What Type of Lubricants Should be Used for Tubing Connections in a Hydraulic System?

Hydraulic systems are essential for many industrial and commercial operations, and the selection of the right lubricant is paramount to ensure their proper functioning. Three common varieties of hydraulic fluids found on the market today are those derived from petroleum, those derived from water and those that are synthetic. These fluids have multiple purposes, such as providing energy transmission, lubrication, heat transfer and pollution control. When selecting a lubricant, it is important to consider viscosity, sealing compatibility, base material and additive package. Most hydraulic systems can work with many different fluids, including multigrade engine oil, automatic transmission fluid, and more conventional anti-wear (AW) hydraulic oil.

Buna-n (nitrile) is the most common type of material used in fast-acting couplings and provides an excellent seal for use with crude oil, gasoline, propane, petroleum oils and water. It works best in temperatures that range from 40 to 250 degrees Fahrenheit. The hose is an important part of a hydraulic system as its flexibility allows components to be placed in the most efficient or convenient places. Most of the metal tubes on the high-pressure side of the hydraulic system will be made of stainless steel or steel. The component manufacturer will provide and install the high-pressure side tube and the tube fings used on the high-pressure side of the system will generally be 37-degree fings.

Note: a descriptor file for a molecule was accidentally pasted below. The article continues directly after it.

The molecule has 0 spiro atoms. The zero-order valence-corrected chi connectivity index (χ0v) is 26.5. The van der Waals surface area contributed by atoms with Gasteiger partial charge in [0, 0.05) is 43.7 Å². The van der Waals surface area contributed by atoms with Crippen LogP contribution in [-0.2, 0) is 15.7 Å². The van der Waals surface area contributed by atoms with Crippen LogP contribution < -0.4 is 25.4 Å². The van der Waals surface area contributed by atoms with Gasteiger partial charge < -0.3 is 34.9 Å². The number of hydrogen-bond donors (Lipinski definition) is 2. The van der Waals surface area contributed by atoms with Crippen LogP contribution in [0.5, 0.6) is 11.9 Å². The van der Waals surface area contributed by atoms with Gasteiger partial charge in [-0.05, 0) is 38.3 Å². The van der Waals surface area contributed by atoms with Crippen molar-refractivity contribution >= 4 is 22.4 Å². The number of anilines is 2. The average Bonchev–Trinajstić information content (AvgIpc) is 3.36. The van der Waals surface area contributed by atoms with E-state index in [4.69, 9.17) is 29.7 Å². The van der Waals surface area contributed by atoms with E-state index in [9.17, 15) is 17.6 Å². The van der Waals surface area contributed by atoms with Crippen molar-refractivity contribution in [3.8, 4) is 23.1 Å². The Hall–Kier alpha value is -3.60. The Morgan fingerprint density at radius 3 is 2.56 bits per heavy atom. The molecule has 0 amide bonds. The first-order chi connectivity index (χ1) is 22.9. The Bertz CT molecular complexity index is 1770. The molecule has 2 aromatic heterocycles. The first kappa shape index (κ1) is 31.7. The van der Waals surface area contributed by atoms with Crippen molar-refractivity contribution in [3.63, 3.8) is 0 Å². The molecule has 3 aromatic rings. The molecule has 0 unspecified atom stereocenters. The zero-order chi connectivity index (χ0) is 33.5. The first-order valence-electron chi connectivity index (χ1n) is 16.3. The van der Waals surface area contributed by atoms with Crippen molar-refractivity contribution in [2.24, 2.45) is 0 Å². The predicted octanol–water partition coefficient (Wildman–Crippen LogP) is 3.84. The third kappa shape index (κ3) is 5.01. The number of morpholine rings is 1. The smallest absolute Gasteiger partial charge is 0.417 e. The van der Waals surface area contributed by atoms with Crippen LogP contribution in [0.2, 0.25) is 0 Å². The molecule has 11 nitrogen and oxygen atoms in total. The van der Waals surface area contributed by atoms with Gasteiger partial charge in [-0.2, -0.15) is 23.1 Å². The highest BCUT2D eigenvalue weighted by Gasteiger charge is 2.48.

The return lines are usually plastic tubes with compression connections. When selecting a hydraulic fluid, it is important to consider the size and use of the equipment as well as how it will be used. DIN 51524; HLP-D fluids are a class of hydraulic anti-wear fluids that contain detergents and dispersants; these fluids are approved by most major manufacturers of hydraulic components. Successful hydraulic operations require the careful selection of hydraulic fluids that meet the demands of the system. Allow for possible shortening of the hose during operation by making the hose lengths slightly longer than the actual distance between the two connections. Changes in hose length when pressurized range from 2% to 4% while hydraulic mechanisms are in operation.

No hydraulic system can function properly without seals that keep hydraulic fluid in the system when the system is under pressure.

Gabrielle Moore
Gabrielle Moore

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